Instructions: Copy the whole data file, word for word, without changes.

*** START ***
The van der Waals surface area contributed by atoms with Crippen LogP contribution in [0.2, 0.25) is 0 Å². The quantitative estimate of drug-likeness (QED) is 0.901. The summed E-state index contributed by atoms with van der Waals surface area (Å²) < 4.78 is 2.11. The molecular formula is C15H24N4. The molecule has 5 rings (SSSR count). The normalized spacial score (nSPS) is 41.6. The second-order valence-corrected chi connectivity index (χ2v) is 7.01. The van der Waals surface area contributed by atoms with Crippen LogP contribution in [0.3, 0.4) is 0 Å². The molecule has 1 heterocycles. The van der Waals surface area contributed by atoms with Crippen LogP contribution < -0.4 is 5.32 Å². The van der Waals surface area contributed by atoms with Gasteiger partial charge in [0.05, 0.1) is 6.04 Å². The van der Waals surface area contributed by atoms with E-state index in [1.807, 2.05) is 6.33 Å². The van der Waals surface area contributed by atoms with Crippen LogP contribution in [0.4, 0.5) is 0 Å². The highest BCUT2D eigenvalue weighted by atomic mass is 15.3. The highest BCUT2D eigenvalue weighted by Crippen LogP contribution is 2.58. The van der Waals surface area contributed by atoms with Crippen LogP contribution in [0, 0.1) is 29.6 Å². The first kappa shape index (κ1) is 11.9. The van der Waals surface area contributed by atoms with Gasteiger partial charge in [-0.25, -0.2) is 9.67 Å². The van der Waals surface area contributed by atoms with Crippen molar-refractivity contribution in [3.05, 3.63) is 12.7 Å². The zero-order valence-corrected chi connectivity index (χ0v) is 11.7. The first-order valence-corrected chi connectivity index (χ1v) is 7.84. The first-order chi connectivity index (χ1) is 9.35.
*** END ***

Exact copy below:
The van der Waals surface area contributed by atoms with Crippen LogP contribution in [0.2, 0.25) is 0 Å². The quantitative estimate of drug-likeness (QED) is 0.901. The summed E-state index contributed by atoms with van der Waals surface area (Å²) < 4.78 is 2.11. The molecular formula is C15H24N4. The molecule has 5 rings (SSSR count). The normalized spacial score (nSPS) is 41.6. The second-order valence-corrected chi connectivity index (χ2v) is 7.01. The van der Waals surface area contributed by atoms with Crippen LogP contribution in [0.3, 0.4) is 0 Å². The molecule has 1 heterocycles. The van der Waals surface area contributed by atoms with Crippen LogP contribution < -0.4 is 5.32 Å². The van der Waals surface area contributed by atoms with Gasteiger partial charge in [0.05, 0.1) is 6.04 Å². The van der Waals surface area contributed by atoms with E-state index in [1.807, 2.05) is 6.33 Å². The van der Waals surface area contributed by atoms with Crippen LogP contribution in [0.4, 0.5) is 0 Å². The highest BCUT2D eigenvalue weighted by atomic mass is 15.3. The highest BCUT2D eigenvalue weighted by Crippen LogP contribution is 2.58. The van der Waals surface area contributed by atoms with Crippen LogP contribution in [0, 0.1) is 29.6 Å². The first kappa shape index (κ1) is 11.9. The van der Waals surface area contributed by atoms with Gasteiger partial charge in [-0.25, -0.2) is 9.67 Å². The van der Waals surface area contributed by atoms with Crippen molar-refractivity contribution in [3.05, 3.63) is 12.7 Å². The zero-order valence-corrected chi connectivity index (χ0v) is 11.7. The first-order valence-corrected chi connectivity index (χ1v) is 7.84. The first-order chi connectivity index (χ1) is 9.35.